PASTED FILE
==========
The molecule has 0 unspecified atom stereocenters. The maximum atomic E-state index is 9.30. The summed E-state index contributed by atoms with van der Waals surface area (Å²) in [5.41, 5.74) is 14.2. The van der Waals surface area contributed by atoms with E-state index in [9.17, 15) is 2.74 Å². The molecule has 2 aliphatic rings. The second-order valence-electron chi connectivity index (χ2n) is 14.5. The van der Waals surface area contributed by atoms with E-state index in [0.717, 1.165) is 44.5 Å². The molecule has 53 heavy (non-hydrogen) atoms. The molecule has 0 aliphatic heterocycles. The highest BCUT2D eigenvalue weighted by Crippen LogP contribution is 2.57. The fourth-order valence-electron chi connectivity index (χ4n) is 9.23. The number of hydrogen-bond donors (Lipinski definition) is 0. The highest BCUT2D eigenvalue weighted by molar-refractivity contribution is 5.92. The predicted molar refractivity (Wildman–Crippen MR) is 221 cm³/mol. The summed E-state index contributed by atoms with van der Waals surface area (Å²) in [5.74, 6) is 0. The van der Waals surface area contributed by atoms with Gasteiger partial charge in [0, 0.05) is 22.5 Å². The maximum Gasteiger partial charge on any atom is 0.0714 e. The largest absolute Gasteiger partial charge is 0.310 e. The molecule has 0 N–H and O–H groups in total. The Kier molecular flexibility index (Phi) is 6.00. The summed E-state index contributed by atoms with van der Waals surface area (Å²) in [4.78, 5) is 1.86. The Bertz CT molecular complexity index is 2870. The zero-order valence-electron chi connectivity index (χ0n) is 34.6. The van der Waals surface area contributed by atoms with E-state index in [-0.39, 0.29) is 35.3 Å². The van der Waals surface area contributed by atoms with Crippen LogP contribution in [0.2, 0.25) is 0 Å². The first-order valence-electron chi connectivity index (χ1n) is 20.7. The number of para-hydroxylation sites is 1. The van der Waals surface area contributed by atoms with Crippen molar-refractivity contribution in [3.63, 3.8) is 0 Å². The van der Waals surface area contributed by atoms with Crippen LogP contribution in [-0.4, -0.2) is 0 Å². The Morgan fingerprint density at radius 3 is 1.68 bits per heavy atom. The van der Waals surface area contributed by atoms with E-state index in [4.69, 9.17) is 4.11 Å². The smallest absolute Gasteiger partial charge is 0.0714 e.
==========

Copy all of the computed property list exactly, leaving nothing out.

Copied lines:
The molecule has 0 unspecified atom stereocenters. The maximum atomic E-state index is 9.30. The summed E-state index contributed by atoms with van der Waals surface area (Å²) in [5.41, 5.74) is 14.2. The van der Waals surface area contributed by atoms with E-state index in [9.17, 15) is 2.74 Å². The molecule has 2 aliphatic rings. The second-order valence-electron chi connectivity index (χ2n) is 14.5. The van der Waals surface area contributed by atoms with E-state index in [0.717, 1.165) is 44.5 Å². The molecule has 53 heavy (non-hydrogen) atoms. The molecule has 0 aliphatic heterocycles. The highest BCUT2D eigenvalue weighted by Crippen LogP contribution is 2.57. The fourth-order valence-electron chi connectivity index (χ4n) is 9.23. The number of hydrogen-bond donors (Lipinski definition) is 0. The highest BCUT2D eigenvalue weighted by molar-refractivity contribution is 5.92. The predicted molar refractivity (Wildman–Crippen MR) is 221 cm³/mol. The summed E-state index contributed by atoms with van der Waals surface area (Å²) in [5.74, 6) is 0. The van der Waals surface area contributed by atoms with Gasteiger partial charge in [0, 0.05) is 22.5 Å². The maximum Gasteiger partial charge on any atom is 0.0714 e. The largest absolute Gasteiger partial charge is 0.310 e. The molecule has 0 N–H and O–H groups in total. The Kier molecular flexibility index (Phi) is 6.00. The summed E-state index contributed by atoms with van der Waals surface area (Å²) in [4.78, 5) is 1.86. The Bertz CT molecular complexity index is 2870. The zero-order valence-electron chi connectivity index (χ0n) is 34.6. The van der Waals surface area contributed by atoms with E-state index in [-0.39, 0.29) is 35.3 Å². The van der Waals surface area contributed by atoms with Crippen LogP contribution in [0.2, 0.25) is 0 Å². The first-order valence-electron chi connectivity index (χ1n) is 20.7. The number of para-hydroxylation sites is 1. The van der Waals surface area contributed by atoms with Crippen molar-refractivity contribution in [3.63, 3.8) is 0 Å². The van der Waals surface area contributed by atoms with Crippen LogP contribution in [-0.4, -0.2) is 0 Å². The Morgan fingerprint density at radius 3 is 1.68 bits per heavy atom. The van der Waals surface area contributed by atoms with E-state index in [4.69, 9.17) is 4.11 Å². The smallest absolute Gasteiger partial charge is 0.0714 e.